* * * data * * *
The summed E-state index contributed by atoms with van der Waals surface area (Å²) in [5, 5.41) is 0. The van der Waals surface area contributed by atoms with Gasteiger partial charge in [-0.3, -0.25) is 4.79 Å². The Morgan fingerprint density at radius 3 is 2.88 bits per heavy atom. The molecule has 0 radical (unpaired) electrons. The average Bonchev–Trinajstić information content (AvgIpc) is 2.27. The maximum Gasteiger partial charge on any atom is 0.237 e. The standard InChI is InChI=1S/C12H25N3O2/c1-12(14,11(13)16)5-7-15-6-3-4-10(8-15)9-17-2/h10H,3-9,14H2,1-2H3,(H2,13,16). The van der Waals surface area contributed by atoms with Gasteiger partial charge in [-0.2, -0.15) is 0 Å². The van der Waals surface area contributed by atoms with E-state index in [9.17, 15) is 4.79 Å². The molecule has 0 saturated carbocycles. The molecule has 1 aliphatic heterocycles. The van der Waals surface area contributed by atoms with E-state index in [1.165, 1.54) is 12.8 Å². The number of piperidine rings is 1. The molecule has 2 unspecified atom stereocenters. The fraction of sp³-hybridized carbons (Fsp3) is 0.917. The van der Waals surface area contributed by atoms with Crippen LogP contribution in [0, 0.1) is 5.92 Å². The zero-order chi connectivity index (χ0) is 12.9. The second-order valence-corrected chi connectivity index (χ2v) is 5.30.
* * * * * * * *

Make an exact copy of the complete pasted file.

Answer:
The summed E-state index contributed by atoms with van der Waals surface area (Å²) in [5, 5.41) is 0. The van der Waals surface area contributed by atoms with Gasteiger partial charge in [-0.3, -0.25) is 4.79 Å². The Morgan fingerprint density at radius 3 is 2.88 bits per heavy atom. The molecule has 0 radical (unpaired) electrons. The average Bonchev–Trinajstić information content (AvgIpc) is 2.27. The maximum Gasteiger partial charge on any atom is 0.237 e. The standard InChI is InChI=1S/C12H25N3O2/c1-12(14,11(13)16)5-7-15-6-3-4-10(8-15)9-17-2/h10H,3-9,14H2,1-2H3,(H2,13,16). The van der Waals surface area contributed by atoms with Gasteiger partial charge in [-0.2, -0.15) is 0 Å². The van der Waals surface area contributed by atoms with E-state index in [9.17, 15) is 4.79 Å². The molecule has 0 saturated carbocycles. The molecule has 1 aliphatic heterocycles. The van der Waals surface area contributed by atoms with E-state index in [1.165, 1.54) is 12.8 Å². The number of piperidine rings is 1. The molecule has 2 unspecified atom stereocenters. The fraction of sp³-hybridized carbons (Fsp3) is 0.917. The van der Waals surface area contributed by atoms with Crippen LogP contribution in [0, 0.1) is 5.92 Å². The zero-order chi connectivity index (χ0) is 12.9. The second-order valence-corrected chi connectivity index (χ2v) is 5.30.